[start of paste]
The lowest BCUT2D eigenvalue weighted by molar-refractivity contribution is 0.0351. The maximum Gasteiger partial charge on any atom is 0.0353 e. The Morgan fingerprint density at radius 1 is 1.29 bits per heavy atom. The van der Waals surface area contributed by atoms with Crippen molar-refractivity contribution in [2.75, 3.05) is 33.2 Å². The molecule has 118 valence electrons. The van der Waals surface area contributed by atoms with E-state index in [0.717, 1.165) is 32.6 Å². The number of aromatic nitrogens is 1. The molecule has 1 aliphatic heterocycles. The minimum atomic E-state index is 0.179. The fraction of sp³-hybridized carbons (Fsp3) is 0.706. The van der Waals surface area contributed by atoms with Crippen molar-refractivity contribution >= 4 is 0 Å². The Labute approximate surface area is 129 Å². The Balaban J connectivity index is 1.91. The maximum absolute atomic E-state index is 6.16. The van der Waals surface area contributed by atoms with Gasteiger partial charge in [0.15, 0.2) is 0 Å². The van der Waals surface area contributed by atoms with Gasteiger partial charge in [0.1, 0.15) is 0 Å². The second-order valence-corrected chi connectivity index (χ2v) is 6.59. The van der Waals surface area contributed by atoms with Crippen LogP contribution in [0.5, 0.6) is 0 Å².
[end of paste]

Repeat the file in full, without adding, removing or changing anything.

The lowest BCUT2D eigenvalue weighted by molar-refractivity contribution is 0.0351. The maximum Gasteiger partial charge on any atom is 0.0353 e. The Morgan fingerprint density at radius 1 is 1.29 bits per heavy atom. The van der Waals surface area contributed by atoms with Crippen molar-refractivity contribution in [2.75, 3.05) is 33.2 Å². The molecule has 118 valence electrons. The van der Waals surface area contributed by atoms with E-state index in [0.717, 1.165) is 32.6 Å². The number of aromatic nitrogens is 1. The molecule has 1 aliphatic heterocycles. The minimum atomic E-state index is 0.179. The fraction of sp³-hybridized carbons (Fsp3) is 0.706. The van der Waals surface area contributed by atoms with Crippen molar-refractivity contribution >= 4 is 0 Å². The Labute approximate surface area is 129 Å². The Balaban J connectivity index is 1.91. The maximum absolute atomic E-state index is 6.16. The van der Waals surface area contributed by atoms with Gasteiger partial charge in [0.15, 0.2) is 0 Å². The van der Waals surface area contributed by atoms with Gasteiger partial charge in [0.1, 0.15) is 0 Å². The second-order valence-corrected chi connectivity index (χ2v) is 6.59. The van der Waals surface area contributed by atoms with Crippen LogP contribution in [0.5, 0.6) is 0 Å².